What were his stressful issues? Well, Jack felt he was too tall and "gangly" and he didn't like his posture, so his self-image was unattractive to him, and - he assumed - to others. In social situations, he was so horribly stressed out that he could barely function. Years of being this way had damaged his self esteem and given him a pessimistic outlook. He'd also acquired some hostility to those who were not suffering as he was. Here's how those general coaching principles above worked for Jack.

  • Weekly focus gave Jack enough time to get some traction. Jack's stressful job, coupled with his overwhelming pessimism and hostility towards the notion of change, meant he would never have allowed himself to "sit in the issue" for 45-minutes each week were it not for our sessions. Enough of him knew he needed help, so he did sit there, but initially it was very tough. There is simply no way that Jack would have invested enough time to do this on his own without the framework of our calls.
  • Dispassionate Issues Statements were not easily forthcoming for Jack. His ego had turned his own problems into a loathing of those without them, and in that process he had to bend reality. He saw people were arrogant and manipulative, though with work we were able to re-label them as confident and outgoing. Jack was also over-generalising. He was not alone in his inadequacy - he existed on a spectrum of other humans; some were highly confident but quite a few had problems of their own, and in some ways Jack was better than most. His issues were not across the board, but were mostly around relationships with women and those men he perceived as more successful than him. We worked out that resentment was a big component of the problem, causing him to be hostile - which worked to keep him away from a better life. We had to keep washing out the irrational thinking from Jack's work, but he came up with six clean problem statements, which was a revelation for him. These intellectually valid statements were very far from the utterances of his worrying mind, and crucially, they involved far more observation about him than about those around him - almost always a very good sign indeed (though seldom a comfortable one).
  • Moving to think about results is often difficult for highly-stressed people, who feel that very high levels of attention are required. They feel that by dwelling endlessly on the object of their worry they will somehow dissolve it. Of course, that's not the case. Jack would keep coming back to his old thinking modes, using negative phrases to describe those around him, and for a time, I had to keep gently inviting him to "phrase more accurately" and "move away from problems and towards solutions". We both knew all about what he didn't want and why - but what did he want? This is often very difficult, because - we're moving from (in Jack's case): "that arrogant pig Steve isn't interested in genuine people like me" - to - "I want to be more like Steve and be his friend". That involves a very large adjustment in self-image and world view - and these can be frightening - they strike at our identity. It also involves admission of major errors in reasoning and "honesty failures" and perceptions which ego will often resist.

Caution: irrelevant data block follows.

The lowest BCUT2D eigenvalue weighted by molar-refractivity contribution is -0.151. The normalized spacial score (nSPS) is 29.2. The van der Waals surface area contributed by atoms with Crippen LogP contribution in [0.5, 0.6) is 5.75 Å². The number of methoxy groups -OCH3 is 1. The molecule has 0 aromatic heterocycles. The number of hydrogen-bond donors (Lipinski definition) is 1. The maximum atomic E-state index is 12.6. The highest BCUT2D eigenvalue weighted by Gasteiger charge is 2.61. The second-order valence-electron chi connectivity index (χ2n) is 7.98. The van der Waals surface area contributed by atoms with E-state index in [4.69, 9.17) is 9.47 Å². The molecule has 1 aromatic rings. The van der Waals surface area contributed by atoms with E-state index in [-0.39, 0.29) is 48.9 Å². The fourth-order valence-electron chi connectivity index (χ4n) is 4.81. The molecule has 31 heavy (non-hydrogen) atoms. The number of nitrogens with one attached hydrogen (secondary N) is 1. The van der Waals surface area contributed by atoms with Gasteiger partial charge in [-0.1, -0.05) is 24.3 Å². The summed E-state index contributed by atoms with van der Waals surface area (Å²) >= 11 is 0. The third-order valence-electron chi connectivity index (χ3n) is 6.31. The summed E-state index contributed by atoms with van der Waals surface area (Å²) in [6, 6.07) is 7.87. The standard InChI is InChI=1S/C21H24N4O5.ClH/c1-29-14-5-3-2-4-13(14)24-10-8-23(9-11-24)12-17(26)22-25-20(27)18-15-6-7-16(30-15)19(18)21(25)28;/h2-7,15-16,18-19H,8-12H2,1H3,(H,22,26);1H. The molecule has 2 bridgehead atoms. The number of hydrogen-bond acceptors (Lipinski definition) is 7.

• Emotional support was particularly important in Jack's case. Re-arranging a self-image and a world-view can be deeply un-settling. Everything you knew is being torn down, and it looks like your past was all a big mistake. Hideous stuff. No wonder most of us run in the opposite direction. When we worked on our intellectual issues statements, Jack started jibbing big-time. "Oh great, so now I have a whole new world of ways I'm inadequate, to stress about". Positioning Jack's thinking to stay away from the abyss was a constant challenge. I often use a mental image. There is a lump in the carpet, and maybe a bad smell. You can keep hammering the carpet to flatten it, and you can spray the air freshener - or you can rip the carpet up and see what's underneath. Fortunately, Jack is a very witty man and we were able to share some dark jokes and just enjoy each other's company, and he always knew I was on his side.

Far from easy stuff - if it was easy, then adults would not spend large chunks of their lives in stressful misery. But Jack found wonderful new shiny things on the far side of his coaching, so it's a journey worth making.

So, I've talked about stress and how coaching helps with it, both in theory and in practice. I've also shown you how you can adapt some of my coaching techniques for use with yourself.

If you suffer from stress then I really hope you can find some help from this article.